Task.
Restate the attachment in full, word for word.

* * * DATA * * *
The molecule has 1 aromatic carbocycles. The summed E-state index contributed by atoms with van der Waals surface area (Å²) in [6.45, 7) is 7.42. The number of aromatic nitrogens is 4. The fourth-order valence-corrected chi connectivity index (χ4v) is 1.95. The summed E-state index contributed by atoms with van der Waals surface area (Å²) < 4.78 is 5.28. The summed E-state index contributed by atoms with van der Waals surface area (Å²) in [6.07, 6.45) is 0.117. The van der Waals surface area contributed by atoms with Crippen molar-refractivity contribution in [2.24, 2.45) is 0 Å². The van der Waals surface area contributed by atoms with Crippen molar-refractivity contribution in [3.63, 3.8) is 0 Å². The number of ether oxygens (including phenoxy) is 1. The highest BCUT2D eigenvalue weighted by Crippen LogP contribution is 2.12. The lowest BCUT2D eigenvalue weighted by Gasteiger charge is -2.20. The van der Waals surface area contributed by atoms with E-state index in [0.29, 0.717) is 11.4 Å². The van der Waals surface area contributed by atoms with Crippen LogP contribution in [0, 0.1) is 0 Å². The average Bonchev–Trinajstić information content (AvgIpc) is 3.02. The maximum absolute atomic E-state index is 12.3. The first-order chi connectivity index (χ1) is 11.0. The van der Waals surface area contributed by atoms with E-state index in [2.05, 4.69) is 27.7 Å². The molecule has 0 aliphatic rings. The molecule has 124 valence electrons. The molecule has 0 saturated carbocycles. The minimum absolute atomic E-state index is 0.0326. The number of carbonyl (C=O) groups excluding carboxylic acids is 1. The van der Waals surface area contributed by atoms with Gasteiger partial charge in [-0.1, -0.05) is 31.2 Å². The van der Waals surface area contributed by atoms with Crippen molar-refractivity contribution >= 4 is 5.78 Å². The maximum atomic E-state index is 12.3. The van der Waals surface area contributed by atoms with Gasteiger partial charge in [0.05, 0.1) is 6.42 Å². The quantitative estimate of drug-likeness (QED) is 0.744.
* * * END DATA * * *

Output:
The molecule has 1 aromatic carbocycles. The summed E-state index contributed by atoms with van der Waals surface area (Å²) in [6.45, 7) is 7.42. The number of aromatic nitrogens is 4. The fourth-order valence-corrected chi connectivity index (χ4v) is 1.95. The summed E-state index contributed by atoms with van der Waals surface area (Å²) < 4.78 is 5.28. The summed E-state index contributed by atoms with van der Waals surface area (Å²) in [6.07, 6.45) is 0.117. The van der Waals surface area contributed by atoms with Crippen molar-refractivity contribution in [2.24, 2.45) is 0 Å². The van der Waals surface area contributed by atoms with Crippen molar-refractivity contribution in [3.63, 3.8) is 0 Å². The number of ether oxygens (including phenoxy) is 1. The highest BCUT2D eigenvalue weighted by Crippen LogP contribution is 2.12. The lowest BCUT2D eigenvalue weighted by Gasteiger charge is -2.20. The van der Waals surface area contributed by atoms with E-state index in [0.29, 0.717) is 11.4 Å². The van der Waals surface area contributed by atoms with Crippen LogP contribution in [0, 0.1) is 0 Å². The average Bonchev–Trinajstić information content (AvgIpc) is 3.02. The maximum absolute atomic E-state index is 12.3. The first-order chi connectivity index (χ1) is 11.0. The van der Waals surface area contributed by atoms with E-state index in [2.05, 4.69) is 27.7 Å². The molecule has 0 aliphatic rings. The molecule has 124 valence electrons. The molecule has 0 saturated carbocycles. The minimum absolute atomic E-state index is 0.0326. The number of carbonyl (C=O) groups excluding carboxylic acids is 1. The van der Waals surface area contributed by atoms with Gasteiger partial charge in [-0.1, -0.05) is 31.2 Å². The van der Waals surface area contributed by atoms with Crippen molar-refractivity contribution >= 4 is 5.78 Å². The maximum atomic E-state index is 12.3. The van der Waals surface area contributed by atoms with Gasteiger partial charge in [0.05, 0.1) is 6.42 Å². The quantitative estimate of drug-likeness (QED) is 0.744.